We soon determined that the later analysis steps required for interpretation of the underlying biology were most ripe for, and in need of, further development. Improper analysis could easily lead to artifacts, particularly when trying to use localization-based SRM to examine protein clustering (Annibale et. al., 2011). Notable early work in this area was the use of pair correlation analysis to examine protein organization in the plasma membrane (Sengupta et. al., 2011). An ongoing issue in analyzing localization-based SRM images has been determining the resolution of the resulting image, a far less straightforward task than one might expect. Adoption and development of Fourier ring correlation from electron microscopy provided a compelling solution to this challenge (Niewenhuize et. al., 2013) but more work remains to be done before researchers can be confident of reliably measuring the resolution of their images.
Although manuscripts with a focus on analysis methods made up the majority of articles published in Nature Methods over the past 10 years, there were also continuous developments in imaging technology. STED microscopy was improved through the use of continuous wave lasers (Willig et. al., 2007) and time gating (Vicidomini et. al., 2011). A STED configuration that created a spherical scanning spot was used to image the 3D structure of a single mitochondria (Schmidt et. al., 2008). There was also further development of the optical methods used for localization-based SRM. Temporal focusing of two-photon irradiation allowed confined photoactivation in whole cells, thus limiting photobleaching outside the imaging area (York et. al., 2011). Confined photoactivation and imaging was also accomplished using dual orthogonal objectives to combine light-sheet microscopy with localization-based SRM (Cella Zanacchi et. al., 2011). Finally, a dual-objective scheme with objectives facing one another combined with astigmatism improved the resolution of 3D localization-based SRM (Xu et. al., 2012).
In recent years, alternative SRM methods made an appearance. The scanning-based method, reversible saturable optical fluorescence transitions (RESOLFT), was massively parallelized and used for imaging whole living cells (Chmyrov et. al., 2013). An intriguing recent report combined elements of STED and localization-based SRM in a new imaging modality that discriminates nanoareas of fluorescently labeled rigid proteins using polarization (Hafi et. al., 2014).
Improvements in imaging technology are of little use if you can’t label your targets of interest. Labeling methods have therefore been an important component of the SRM papers published in Nature Methods. Trimethoprim labeling (Wombacher et. al., 2010) and SNAP tag labeling (Klein et. al., 2011) both allowed direct labeling of proteins in live cells and this was combined with bright fast-switching probes to allow fast 3D localization-based SRM in whole living cells at ~25 nm resolution (Jones et. al., 2011). Other investigators improved labeling not by direct labeling using chemical tags, but by using smaller affinity probes such as nanobodies (Ries et. al., 2012) or aptamers (Opazo et. al., 2012). A particularly intriguing class of labeling methods relies on DNA oligos. Barcoding (Lubeck et. al., 2012) and sequential labeling (Jungmann et. al., 2014; Lubeck et. al., 2014) allowed highly multiplex labeling of target proteins and nucleic acids.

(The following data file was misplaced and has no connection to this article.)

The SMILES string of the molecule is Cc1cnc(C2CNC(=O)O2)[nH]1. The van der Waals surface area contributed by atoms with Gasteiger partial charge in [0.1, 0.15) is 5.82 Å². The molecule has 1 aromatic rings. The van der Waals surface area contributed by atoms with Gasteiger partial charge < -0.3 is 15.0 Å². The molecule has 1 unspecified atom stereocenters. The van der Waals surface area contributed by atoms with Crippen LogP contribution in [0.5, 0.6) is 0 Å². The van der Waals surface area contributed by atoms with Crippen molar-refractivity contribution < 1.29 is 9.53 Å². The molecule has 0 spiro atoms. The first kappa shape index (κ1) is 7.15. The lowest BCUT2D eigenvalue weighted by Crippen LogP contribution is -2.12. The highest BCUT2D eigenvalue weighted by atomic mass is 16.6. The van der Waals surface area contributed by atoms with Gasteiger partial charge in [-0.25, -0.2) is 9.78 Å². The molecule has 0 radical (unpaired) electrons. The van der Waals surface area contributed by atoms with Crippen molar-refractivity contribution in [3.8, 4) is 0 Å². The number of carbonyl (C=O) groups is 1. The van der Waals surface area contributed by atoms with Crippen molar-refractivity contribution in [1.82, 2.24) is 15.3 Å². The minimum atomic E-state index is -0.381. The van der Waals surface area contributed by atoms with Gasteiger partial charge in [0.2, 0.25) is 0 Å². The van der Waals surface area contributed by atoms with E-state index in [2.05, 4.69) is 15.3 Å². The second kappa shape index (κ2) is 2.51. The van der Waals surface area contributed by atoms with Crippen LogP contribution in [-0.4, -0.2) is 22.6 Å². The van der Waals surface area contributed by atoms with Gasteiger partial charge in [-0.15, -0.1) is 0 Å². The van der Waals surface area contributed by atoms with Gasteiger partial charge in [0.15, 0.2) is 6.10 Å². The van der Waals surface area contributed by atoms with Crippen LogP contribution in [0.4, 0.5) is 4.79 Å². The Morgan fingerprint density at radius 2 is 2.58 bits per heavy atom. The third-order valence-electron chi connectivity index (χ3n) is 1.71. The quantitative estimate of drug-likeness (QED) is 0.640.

With so many developments and choices for researchers it is increasingly important for them to have quality data on the relative performance of different techniques and tools. To this end, Nature Methods has been publishing increasing numbers of Analysis articles reporting such performance comparisons and SRM has been no exception to this. The performance of a wide selection of chemical fluorophores for localization-based SRM was characterized in a real-life imaging situation (Dempsey et. al., 2011) and a recent report characterized the photoactivation efficiency of fluorescent proteins (Durisic et. al., 2014).
We hope you enjoyed this brief summary of SRM in Nature Methods. Although I have tried to include much of what Nature Methods has published in this field, the summary is by no means comprehensive. Most significantly, it doesn’t include many of the methods that are used to double the resolution of fluorescence microscopy. If there is sufficient interest we will consider extending our summary to include both these and more recent developments as they occur.